4 min read

I'm Not a Robot. Beeeeep.

How did I get here?

It’s a question that many project managers ask themselves. Most of us started in the field as practitioners and ended up in a position where we are not delivering the work, but making sure it’s delivered.

Think about it: What kid says, “I want to be a project manager when I grow up, Mommy!”? That’s right, none. I know I certainly never said that.  But that’s okay! A lot of project managers end up in the field because they had to gain some real experience in a professional setting to realize the fact that they were meant to be project managers.  I think that’s how I got here.

Where I came from

I’m not a typical project manager, I guess. But really, what is a typical project manager? I know a lot of folks in the business who think we all fit in to one mold, but I’d have to argue that point. (Buy me some drinks, get me started…it’s a challenge.) But, seriously, I think that I have a specific skill set involving organization and am an asset from a creative standpoint as well. See, I’m creative at heart: I spent the first years of my career in the interactive world at a “start-up dot com,” working as an editor/producer. I wrote content, edited photos and directed photo and video shoots (they even taught me Flash. EEK!). I was working in the field learning so much and loving life (life was my job back then).

Then, thanks to the dot-com crash, my company was sold into the abyss. To this day, I have no idea what happened to any of the content I created.

By the time I got back on my feet I found myself in the short-staffed higher education communications world. I was writing content for print and the web, but also managing my own portfolio of projects—making sure they came in on time and under budget. (DING! DING! DING! I said the magic PM words!)

I came to a point in my higher ed career where I got a taste of what it would be like to work for an agency. And that taste was scrumptious. I was managing a large project on the client of a small local agency when they approached me about joining their team. They saw my extreme attention to detail and my ability to unabashedly follow-up with people on deadlines and ask difficult questions. They liked my style, and I theirs. So I took the leap to the dark side and became an account director, but was really just a project manager without the tools. Imagine…they expected me to create project plans in Word. Eesh. But I wore many hats in that role: client liaison, internal traffic and production manager, sales dude, marketing writer, etc. It was a blast…until they cut me to part-time.

That’s when I was approached by a large interactive agency to be a project manager on a variety of projects with large teams in multiple disciplines. The traditional agency setting was a huge transition for me. I went from a team of 12 to an office of over 100. There were people working in disciplines that I had never had exposure to. It was exciting, and daunting. It took some time to adjust, but I learned so much. I like to think that I mastered the art of Excel for the sake of providing information that I never knew existed. I also taught myself how to balance friendships with coworkers and professional interactions with those coworkers. It’s never an easy position, but I like it.

The rest is history. I’ve since moved on to Happy Cog and am happy to work with a team of smart folks who just want to do what’s right on the interwebs…on time and on budget. They’ve inspired me to begin this blog. Lucky them.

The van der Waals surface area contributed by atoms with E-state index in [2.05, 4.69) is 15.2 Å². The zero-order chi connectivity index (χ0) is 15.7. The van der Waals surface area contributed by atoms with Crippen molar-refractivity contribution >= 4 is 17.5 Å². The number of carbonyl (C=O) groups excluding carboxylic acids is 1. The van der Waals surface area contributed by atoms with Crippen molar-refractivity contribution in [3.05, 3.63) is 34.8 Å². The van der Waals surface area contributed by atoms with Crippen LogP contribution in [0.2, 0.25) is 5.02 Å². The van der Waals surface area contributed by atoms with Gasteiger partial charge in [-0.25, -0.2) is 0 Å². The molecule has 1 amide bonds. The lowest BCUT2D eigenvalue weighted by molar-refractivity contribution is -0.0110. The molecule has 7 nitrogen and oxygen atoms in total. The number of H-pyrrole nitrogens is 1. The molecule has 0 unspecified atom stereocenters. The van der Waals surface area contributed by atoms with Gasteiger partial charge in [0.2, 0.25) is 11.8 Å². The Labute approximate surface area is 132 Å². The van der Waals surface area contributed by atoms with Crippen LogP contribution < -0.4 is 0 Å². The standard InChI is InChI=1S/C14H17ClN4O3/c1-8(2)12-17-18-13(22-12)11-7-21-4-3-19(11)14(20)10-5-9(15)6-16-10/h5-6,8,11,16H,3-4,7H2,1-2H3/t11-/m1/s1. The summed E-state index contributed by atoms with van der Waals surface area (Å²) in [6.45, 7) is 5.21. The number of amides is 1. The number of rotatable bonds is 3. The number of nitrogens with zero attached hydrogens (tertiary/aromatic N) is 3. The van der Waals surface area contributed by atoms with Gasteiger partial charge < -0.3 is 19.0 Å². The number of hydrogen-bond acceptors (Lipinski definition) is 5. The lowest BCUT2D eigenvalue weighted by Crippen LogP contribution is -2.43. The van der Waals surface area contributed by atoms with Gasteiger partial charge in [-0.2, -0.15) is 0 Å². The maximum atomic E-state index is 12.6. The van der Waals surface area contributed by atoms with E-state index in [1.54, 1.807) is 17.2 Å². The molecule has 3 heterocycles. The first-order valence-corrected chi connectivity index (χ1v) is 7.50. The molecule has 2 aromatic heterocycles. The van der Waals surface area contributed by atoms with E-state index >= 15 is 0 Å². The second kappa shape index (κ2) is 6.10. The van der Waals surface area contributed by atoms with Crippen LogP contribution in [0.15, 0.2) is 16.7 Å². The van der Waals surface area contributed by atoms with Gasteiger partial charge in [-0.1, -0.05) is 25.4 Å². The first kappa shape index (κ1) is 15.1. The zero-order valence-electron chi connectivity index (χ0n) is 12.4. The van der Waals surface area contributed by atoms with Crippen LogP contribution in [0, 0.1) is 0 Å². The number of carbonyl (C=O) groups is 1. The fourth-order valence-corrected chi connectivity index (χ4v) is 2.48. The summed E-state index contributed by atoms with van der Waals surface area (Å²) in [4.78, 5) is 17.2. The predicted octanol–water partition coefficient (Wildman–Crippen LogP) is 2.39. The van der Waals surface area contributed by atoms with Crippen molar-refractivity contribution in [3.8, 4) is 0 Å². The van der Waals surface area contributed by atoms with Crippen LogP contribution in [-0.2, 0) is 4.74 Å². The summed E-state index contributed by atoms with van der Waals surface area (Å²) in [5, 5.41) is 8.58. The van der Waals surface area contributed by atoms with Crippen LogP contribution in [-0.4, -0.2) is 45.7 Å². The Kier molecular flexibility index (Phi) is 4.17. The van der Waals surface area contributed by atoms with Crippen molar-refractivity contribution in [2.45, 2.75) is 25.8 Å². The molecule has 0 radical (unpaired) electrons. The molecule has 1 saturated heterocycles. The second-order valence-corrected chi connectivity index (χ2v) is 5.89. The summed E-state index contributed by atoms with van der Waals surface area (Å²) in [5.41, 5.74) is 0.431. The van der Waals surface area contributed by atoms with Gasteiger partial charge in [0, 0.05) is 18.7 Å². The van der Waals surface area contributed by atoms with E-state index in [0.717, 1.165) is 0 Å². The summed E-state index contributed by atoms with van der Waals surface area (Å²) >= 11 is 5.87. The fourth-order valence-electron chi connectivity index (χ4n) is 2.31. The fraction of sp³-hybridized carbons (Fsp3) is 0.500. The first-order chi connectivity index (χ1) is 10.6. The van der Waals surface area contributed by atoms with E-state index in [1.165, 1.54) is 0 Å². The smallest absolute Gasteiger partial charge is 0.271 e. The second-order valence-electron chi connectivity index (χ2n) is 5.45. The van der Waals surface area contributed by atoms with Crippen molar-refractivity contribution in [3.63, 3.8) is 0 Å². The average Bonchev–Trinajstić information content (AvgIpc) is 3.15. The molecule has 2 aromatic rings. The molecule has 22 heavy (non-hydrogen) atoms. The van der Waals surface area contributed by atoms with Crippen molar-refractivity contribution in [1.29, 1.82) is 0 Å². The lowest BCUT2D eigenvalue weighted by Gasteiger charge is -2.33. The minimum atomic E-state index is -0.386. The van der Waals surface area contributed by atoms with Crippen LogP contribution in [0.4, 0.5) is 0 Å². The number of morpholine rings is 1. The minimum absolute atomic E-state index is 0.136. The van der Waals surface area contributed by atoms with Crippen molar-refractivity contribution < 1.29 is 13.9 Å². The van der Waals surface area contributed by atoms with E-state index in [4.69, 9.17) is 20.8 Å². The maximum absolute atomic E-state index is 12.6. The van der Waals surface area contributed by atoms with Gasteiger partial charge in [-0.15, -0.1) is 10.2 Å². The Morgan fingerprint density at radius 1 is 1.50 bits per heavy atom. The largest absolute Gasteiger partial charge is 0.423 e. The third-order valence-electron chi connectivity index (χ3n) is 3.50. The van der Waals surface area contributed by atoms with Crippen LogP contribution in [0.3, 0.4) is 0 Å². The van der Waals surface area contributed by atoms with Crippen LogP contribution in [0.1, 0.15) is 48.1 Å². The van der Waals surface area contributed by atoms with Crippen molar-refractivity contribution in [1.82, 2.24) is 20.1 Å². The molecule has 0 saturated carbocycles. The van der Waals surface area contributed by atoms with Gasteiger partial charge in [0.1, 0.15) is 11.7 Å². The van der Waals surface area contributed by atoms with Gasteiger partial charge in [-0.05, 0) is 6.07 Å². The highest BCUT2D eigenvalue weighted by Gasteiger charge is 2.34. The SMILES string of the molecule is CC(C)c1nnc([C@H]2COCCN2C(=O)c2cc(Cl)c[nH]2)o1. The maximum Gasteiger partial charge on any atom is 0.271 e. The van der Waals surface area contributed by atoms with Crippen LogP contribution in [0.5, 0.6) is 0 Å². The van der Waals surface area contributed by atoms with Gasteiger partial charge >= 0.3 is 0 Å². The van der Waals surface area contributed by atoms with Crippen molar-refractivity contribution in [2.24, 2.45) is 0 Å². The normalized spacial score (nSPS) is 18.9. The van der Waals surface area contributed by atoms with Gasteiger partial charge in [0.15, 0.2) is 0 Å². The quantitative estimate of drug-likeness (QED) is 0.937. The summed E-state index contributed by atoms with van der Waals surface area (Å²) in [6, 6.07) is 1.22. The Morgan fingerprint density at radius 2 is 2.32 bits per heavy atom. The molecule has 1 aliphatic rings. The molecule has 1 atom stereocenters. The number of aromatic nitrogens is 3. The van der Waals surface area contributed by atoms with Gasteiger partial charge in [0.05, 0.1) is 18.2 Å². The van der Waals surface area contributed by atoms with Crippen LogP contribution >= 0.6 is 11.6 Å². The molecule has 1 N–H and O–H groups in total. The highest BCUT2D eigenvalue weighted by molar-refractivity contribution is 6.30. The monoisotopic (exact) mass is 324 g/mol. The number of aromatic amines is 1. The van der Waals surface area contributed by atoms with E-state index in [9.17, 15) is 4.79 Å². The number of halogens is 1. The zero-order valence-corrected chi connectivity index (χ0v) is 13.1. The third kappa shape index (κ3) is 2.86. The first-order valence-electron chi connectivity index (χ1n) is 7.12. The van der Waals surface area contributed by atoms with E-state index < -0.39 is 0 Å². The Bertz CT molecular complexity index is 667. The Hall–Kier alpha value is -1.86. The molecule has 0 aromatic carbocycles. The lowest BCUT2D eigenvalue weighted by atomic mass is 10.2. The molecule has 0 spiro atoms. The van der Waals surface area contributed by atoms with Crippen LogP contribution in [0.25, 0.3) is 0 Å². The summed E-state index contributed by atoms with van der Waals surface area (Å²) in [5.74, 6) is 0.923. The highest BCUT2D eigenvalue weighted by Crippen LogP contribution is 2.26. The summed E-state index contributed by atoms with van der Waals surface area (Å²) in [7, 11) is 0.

Where I’m going.

I once had someone ask me what my plans were as a PM. My initial response was… ”to deliver good work.” What a BS answer. Anyone could say that. Really, I want to work collaboratively with my team. I want to feel some ownership over the client relationship and the mind share of work. After all, I devote a lot of time (and tons of stress) to the work, so I should feel like I am a part of it.  I’m in that position at Happy Cog.

The funny thing is, I can finish a project and tell family and friends about a site that I worked on just launching, and they will never understand what I actually did on the project. It goes something like this:

“Did you write it?”
“No…I don’ do that anymore.”
“Oh, did you design it?”
“No, I never did that. I am a project manager. I managed the process to design and build it.”
“Couldn’t anyone do that?”

Seriously. It happens. It’s not particularly easy to quantify my work. And that’s okay. But people at least need to know what I do.

Project managers are often lumped in the “behind the scenes” aspect of project. It makes sense, but we need to be a part of the bigger strategic conversations. When I realized that I was being forced in to that group and felt like I was being chained to my desk, staring at excel, I rebelled! You know why? Because your PM should know what is happening on your projects all the time. If he or she doesn’t, then you’re going to have problems.

PMs are not robots. We’re not on your team to just take notes and make sure you’re recording your time properly.  Yes, we do work in spreadsheets and follow-up on deadlines at a sometimes-annoying rate. We also have a community of really smart, organized men and women with a voice within the industry. And it seems as though no one is listening…yet.

And that is my goal: to make sure it’s known that the PM role is important on your team for several reasons.

This Blog

I’ve said a lot already and I realize that none of it is focused. My goal for this blog is to break down the PM role and bring a more personal slant to a discipline that is typically perceived as mundane.  I hope other project managers share stories and experiences, so that we can learn from one another and build a network within the industry.  It’s about time that we get up from behind our laptops and talk to one another about what we do and why we do it.  BRING IT!